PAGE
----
Contributing members of PSS are generally eligible for a retirement benefit on leaving employment from the age of 55 onwards.

An early voluntary retirement benefit is payable between the ages of 55 and 60, and a normal retirement benefit is payable on retirement after reaching 60.

If you are aged 65 and over, you may choose to exit PSS while still working and receive payment of or defer your retirement benefits.

While PSS is basically a pension scheme, at certain times you have an option to commute all or part of a pension entitlement to a lump sum.

Benefits tax is not payable on superannuation benefits paid when you are over the age of 60. If you are under 60 when your pension is paid, you may have to pay tax. Please see STC Fact Sheet 3: Taxation for more details.

If you have any outstanding debts on your account, such as a contributions surcharge tax debt, no TFN tax debt, outstanding contributions or an early release debt, these must be settled before any benefits are paid.

It is important to note that your ability to access your Basic Benefit and if applicable Additional Employer Contributions (AEC), Commonwealth Government co-contributions and Low Income Superannuation Contribution amounts are governed by your preservation age.

If you voluntarily retire between 55 and 60 (except due to invalidity), you have the choice of taking your benefits as:

  • an indexed fortnightly pension
  • a lump sum payment
  • a combination of both.

The amount of your benefit depends on your length of service and age at retirement. The closer you are to age 60, the higher the benefit for each year of service. The maximum early voluntary retirement benefit is payable after 30 years of service.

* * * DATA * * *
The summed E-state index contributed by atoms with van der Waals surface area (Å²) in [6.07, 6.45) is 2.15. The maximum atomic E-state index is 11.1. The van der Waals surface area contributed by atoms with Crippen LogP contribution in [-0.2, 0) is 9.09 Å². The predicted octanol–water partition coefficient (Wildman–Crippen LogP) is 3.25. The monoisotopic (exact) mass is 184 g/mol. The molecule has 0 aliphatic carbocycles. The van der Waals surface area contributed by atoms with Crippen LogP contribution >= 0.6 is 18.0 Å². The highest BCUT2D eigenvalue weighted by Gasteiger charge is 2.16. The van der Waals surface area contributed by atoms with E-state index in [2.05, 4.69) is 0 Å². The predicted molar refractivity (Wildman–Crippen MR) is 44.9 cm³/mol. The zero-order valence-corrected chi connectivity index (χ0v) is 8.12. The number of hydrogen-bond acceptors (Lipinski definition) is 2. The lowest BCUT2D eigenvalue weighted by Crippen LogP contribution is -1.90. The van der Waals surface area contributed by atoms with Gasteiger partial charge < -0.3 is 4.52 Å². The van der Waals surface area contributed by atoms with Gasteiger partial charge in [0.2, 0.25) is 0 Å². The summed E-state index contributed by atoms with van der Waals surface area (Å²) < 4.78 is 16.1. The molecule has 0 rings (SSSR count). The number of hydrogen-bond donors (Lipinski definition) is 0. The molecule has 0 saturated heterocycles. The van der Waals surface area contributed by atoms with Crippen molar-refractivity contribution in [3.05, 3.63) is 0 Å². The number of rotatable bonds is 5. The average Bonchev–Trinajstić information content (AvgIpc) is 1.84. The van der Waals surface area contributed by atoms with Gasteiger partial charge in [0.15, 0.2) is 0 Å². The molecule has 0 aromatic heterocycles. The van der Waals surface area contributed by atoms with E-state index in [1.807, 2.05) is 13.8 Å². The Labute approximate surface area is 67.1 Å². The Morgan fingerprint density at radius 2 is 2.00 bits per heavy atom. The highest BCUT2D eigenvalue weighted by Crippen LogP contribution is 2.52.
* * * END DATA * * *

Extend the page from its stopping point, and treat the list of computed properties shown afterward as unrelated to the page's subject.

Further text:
Pension 

The pension benefit payable is a percentage of your salary of office (superable salary) at retirement, with the amount depending on your age and the length of your PSS membership. In the case of members working part time, the superable salary is the equivalent full-time (or attributed) salary.

The pension rates above are reduced to offset the 15% tax payable on your employer's contributions for your benefits. Refer to the Contributions tax section for further information.

Lump sum payment

You may elect to commute all or part of your pension to a lump sum. If you elect to receive all of your early retirement benefit as a lump sum instead of a pension, the lump sum payable is equal to your superable salary at the time of retirement, multiplied by a factor (number) which depends on your age at retirement and length of service. To find this amount, refer to Table 2 of PSS Fact Sheet 4: Benefits on early voluntary retirement. If you elect to receive part of your benefit as a lump sum and the rest as a pension, the lump sum is calculated proportionately.

An election to take a lump sum must be made no later than six months after your retirement date. Commuting a pension to a lump sum takes effect from your retirement date, and any pension paid to you between your date of retirement and the day the lump sum is paid to you is deducted from the lump sum. If you do not elect to take a lump sum within six months of your last day of service, you will have another opportunity to commute when you turn 60.